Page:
The following responses were contributed by Dale Denton, owner of Dale Denton Real Estate, Inc., in response to a questionnaire circulated by The Washington Post. The material is intended to provide students with an idea of what working in the real estate field might be like, and some steps the student can take to prepare now for a career in that field.

Mr. Denton, who founded his Washington-based business in 1977, is a 1969 graduate of Bishop McNamara High School in Forestville and a 1973 graduate of Elon (N.C.) College.


"First of all, real estate is not the typical nine-to-five profession. It can be a very frustrating field for new agents, especially in the first year. But if you make it, there are no limits on how much you can make or how succesful you can be.

"The most important part of the job is learning the market. A good agent should be familiar with the properties that are available and should understand interest rates, mortgage programs, new ways of financing, and how these things relate to the current market. You have to learn to be able to stay on top of a constantly changing industry. Buying or selling a property is a major decision in a client's life, and they rely heavily on the agent during that period."


"Math and business classes are a couple that you would need, and most colleges offer courses in tax, economics and real estate. Also, any classes that deal with public speaking, psychology or dealing with people will help in relations with clients.

"In order to get a sales license, you have to pass the real estate exam. The exam consists of two parts. The first part is a general test of {real estate} knowledge; the second part consists of legal questions particular to the {region}. When you pass, you have to find a company you're interested in working for to sponsor you, but after that you can start immediately.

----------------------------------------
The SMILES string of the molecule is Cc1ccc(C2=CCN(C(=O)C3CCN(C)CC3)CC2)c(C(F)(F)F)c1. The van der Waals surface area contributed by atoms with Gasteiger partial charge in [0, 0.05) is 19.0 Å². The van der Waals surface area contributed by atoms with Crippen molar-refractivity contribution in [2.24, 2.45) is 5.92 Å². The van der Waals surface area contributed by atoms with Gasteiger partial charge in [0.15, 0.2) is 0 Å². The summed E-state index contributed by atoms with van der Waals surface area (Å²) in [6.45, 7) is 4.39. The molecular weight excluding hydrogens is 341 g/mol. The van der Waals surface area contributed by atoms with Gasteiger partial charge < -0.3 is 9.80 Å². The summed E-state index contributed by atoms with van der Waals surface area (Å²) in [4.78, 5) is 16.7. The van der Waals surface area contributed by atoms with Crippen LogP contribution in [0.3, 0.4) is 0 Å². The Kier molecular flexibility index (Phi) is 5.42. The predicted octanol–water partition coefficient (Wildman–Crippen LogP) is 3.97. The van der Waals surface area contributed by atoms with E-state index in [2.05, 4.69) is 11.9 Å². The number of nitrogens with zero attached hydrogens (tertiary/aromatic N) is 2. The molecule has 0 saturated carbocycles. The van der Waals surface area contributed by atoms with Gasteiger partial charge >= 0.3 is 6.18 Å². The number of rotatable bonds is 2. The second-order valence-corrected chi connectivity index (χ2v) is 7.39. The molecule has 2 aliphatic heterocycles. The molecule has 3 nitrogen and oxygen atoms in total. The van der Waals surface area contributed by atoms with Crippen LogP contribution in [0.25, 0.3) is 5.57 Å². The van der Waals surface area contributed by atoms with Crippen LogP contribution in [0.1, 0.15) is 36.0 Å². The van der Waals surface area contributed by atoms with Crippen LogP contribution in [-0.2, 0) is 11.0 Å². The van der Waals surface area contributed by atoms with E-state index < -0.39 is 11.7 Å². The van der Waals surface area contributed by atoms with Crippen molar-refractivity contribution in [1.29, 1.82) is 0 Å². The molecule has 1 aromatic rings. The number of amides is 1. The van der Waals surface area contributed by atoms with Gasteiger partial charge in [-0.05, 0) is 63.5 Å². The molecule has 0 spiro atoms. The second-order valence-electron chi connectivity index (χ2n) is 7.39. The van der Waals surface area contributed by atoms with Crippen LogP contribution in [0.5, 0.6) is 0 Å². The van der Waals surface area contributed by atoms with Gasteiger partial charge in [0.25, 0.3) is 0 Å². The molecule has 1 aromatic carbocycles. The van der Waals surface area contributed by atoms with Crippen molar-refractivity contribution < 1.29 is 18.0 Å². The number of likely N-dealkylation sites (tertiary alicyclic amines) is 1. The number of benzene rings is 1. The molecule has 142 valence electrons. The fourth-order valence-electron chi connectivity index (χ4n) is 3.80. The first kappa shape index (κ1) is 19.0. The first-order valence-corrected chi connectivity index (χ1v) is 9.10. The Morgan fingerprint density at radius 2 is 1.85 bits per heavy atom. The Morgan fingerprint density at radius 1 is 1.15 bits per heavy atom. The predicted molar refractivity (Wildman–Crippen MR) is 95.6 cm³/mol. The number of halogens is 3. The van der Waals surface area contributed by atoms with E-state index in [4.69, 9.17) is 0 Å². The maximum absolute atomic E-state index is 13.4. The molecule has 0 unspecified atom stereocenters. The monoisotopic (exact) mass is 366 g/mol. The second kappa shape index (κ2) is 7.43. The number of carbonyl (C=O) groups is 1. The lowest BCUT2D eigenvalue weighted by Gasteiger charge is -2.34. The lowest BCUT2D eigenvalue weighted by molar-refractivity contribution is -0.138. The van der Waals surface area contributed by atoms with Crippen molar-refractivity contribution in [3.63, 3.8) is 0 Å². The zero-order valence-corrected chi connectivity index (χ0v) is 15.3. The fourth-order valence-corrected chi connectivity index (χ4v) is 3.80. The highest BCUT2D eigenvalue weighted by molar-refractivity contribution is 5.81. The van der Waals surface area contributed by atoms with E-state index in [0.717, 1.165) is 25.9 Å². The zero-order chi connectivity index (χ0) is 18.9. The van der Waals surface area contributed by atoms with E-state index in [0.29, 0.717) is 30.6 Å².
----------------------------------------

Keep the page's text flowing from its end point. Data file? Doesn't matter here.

Salaries and commissions for real estate agents vary greatly, but new agents who remain in the business through the difficult first year can expect to earn at least $15,000 to $20,000. After that, salaries tend to increase considerably.


"The successful {agents} are the ones who are confident, aggressive and like dealing with people. Self-discipline is important because you have to be able to juggle 10 or 15 things that are going on at once.

"If you like to have your private time, and need a job that ends at five o'clock every day, this is probably not the career for you. But I've always believed it's better to work like a dog and sacrifice for two or three years of your life in order to be able to really enjoy the rest. Real estate is one of the few professions that allows you to do that."